Creating an estate plan is one of the most important steps you can take to secure your family’s future. It can provide peace of mind, knowing that the people who are important to you will be cared for if you die or become incapacitated.
While every person’s estate plan is unique to their situation, some elements should be included.
Your will is the cornerstone of your estate plan. It outlines who inherits your assets and property when you die. You can also name a guardian for minor children.
2. Powers of attorney
Powers of attorney (POA) allows you to appoint someone to manage your financial affairs and make medical decisions on your behalf if you become incapacitated.
3. Advance healthcare directives
This document outlines your wishes for end-of-life care, such as life support and do-not-resuscitate orders.
Trusts are legal arrangements that allow you to assign a trustee to hold and manage assets for the benefit of another person or organization. There are several reasons to include a trust in your estate plan, including avoiding probate, reducing taxes and protecting assets from creditors.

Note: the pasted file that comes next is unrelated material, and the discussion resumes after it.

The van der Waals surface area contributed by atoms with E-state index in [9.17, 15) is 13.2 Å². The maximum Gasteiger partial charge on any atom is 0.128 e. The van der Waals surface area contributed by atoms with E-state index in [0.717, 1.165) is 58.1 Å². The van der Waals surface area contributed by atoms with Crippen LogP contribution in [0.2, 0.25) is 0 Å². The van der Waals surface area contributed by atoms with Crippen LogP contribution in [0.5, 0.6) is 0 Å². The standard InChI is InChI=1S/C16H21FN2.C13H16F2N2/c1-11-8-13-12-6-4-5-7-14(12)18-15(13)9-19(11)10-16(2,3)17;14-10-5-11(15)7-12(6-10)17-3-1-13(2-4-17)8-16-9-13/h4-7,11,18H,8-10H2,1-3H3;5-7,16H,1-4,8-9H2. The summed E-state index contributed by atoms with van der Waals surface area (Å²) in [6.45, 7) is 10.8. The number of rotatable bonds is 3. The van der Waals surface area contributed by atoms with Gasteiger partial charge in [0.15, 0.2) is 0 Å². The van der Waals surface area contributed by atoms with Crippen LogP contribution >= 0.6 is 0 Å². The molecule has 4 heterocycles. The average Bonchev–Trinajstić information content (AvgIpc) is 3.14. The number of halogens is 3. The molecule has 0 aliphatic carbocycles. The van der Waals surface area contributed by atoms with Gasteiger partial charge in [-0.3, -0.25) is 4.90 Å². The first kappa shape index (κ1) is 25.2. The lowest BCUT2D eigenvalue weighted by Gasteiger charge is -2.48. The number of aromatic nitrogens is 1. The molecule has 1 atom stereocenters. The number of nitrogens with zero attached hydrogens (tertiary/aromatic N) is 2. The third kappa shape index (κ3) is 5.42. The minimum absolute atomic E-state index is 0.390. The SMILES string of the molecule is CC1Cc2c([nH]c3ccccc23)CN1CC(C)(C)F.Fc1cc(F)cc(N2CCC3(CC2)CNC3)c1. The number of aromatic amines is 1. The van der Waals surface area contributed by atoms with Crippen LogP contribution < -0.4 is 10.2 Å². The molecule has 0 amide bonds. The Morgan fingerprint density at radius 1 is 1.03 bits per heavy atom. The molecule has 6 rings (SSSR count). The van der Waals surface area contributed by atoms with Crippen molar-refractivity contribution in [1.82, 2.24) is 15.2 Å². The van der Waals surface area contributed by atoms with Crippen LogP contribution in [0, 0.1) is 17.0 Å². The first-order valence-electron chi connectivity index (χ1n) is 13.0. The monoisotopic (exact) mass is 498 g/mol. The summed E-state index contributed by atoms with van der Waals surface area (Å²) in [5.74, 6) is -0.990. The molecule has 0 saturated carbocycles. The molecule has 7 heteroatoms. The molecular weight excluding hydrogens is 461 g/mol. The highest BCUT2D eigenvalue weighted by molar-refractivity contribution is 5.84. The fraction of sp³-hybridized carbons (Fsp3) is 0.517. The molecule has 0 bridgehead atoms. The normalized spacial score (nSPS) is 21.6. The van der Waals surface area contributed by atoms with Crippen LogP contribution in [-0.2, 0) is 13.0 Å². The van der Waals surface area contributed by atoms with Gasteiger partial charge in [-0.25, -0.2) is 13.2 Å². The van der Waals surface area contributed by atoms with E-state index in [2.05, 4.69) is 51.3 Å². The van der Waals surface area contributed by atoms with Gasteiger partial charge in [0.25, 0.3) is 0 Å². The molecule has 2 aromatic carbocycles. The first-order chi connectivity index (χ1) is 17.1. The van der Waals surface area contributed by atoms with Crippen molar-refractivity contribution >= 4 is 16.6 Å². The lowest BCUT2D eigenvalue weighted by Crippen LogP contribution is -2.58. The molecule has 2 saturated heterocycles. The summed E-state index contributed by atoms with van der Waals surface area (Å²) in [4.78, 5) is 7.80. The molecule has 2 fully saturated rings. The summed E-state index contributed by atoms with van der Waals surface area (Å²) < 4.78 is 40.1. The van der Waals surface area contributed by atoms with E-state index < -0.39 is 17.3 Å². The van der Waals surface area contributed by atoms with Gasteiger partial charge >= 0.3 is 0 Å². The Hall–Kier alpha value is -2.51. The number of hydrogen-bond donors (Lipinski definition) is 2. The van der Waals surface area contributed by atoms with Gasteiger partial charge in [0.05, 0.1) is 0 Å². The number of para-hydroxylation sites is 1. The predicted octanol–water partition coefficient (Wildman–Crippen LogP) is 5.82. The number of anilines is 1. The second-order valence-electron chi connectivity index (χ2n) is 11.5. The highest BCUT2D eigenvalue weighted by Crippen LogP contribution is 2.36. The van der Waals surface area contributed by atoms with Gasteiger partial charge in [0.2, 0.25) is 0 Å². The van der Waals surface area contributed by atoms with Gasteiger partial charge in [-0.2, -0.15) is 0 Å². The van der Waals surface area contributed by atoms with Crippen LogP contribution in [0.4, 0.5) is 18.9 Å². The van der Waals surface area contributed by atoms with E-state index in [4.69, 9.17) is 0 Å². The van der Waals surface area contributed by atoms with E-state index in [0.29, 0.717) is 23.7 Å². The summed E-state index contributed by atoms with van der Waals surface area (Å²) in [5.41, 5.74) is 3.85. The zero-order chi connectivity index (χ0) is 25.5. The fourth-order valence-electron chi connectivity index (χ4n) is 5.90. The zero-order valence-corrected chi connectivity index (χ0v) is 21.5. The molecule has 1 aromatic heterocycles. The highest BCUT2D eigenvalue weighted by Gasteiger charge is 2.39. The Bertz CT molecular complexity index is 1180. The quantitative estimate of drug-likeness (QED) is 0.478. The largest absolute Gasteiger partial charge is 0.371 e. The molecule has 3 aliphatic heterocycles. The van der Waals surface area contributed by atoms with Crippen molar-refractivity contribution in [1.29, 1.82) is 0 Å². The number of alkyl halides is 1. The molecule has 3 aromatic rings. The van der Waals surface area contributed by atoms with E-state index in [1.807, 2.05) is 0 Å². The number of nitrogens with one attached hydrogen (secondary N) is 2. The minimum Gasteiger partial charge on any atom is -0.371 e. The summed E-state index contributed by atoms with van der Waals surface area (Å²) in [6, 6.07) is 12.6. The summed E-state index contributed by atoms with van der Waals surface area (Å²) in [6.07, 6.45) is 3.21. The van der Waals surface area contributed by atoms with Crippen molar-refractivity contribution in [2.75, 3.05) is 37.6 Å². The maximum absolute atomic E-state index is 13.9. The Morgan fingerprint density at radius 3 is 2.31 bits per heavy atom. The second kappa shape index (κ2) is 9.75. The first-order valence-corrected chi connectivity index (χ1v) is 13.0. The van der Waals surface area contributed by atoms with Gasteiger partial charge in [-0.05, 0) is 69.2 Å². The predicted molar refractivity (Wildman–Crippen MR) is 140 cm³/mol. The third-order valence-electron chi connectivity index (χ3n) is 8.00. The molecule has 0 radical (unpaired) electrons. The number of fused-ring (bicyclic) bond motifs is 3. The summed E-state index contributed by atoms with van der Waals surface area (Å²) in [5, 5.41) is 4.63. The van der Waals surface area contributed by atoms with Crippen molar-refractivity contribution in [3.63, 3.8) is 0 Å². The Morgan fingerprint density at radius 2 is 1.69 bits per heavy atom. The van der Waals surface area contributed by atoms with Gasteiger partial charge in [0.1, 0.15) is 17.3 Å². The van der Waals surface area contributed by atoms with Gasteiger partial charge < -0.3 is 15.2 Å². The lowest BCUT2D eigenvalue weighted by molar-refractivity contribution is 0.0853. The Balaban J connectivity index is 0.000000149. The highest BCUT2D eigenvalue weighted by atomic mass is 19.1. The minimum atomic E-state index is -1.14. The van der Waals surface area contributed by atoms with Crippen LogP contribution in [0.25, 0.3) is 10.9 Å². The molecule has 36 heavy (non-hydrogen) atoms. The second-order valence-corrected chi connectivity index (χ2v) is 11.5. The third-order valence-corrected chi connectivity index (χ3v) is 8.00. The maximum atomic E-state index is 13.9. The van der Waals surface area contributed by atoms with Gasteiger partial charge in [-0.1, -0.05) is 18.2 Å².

5. Beneficiary designations
Some assets, such as life insurance policies, retirement assets, and investments, allow you to name beneficiaries who will directly inherit the asset without it going through the probate process.
6. Letter of intent
Though not legally binding, a letter of intent is a document that contains important information not covered in the other parts of the estate plan. It could include funeral arrangements or specific requests.
To make sure your estate plan covers everything and is legally binding, you want to work with someone to ensure all of the elements are adequately addressed.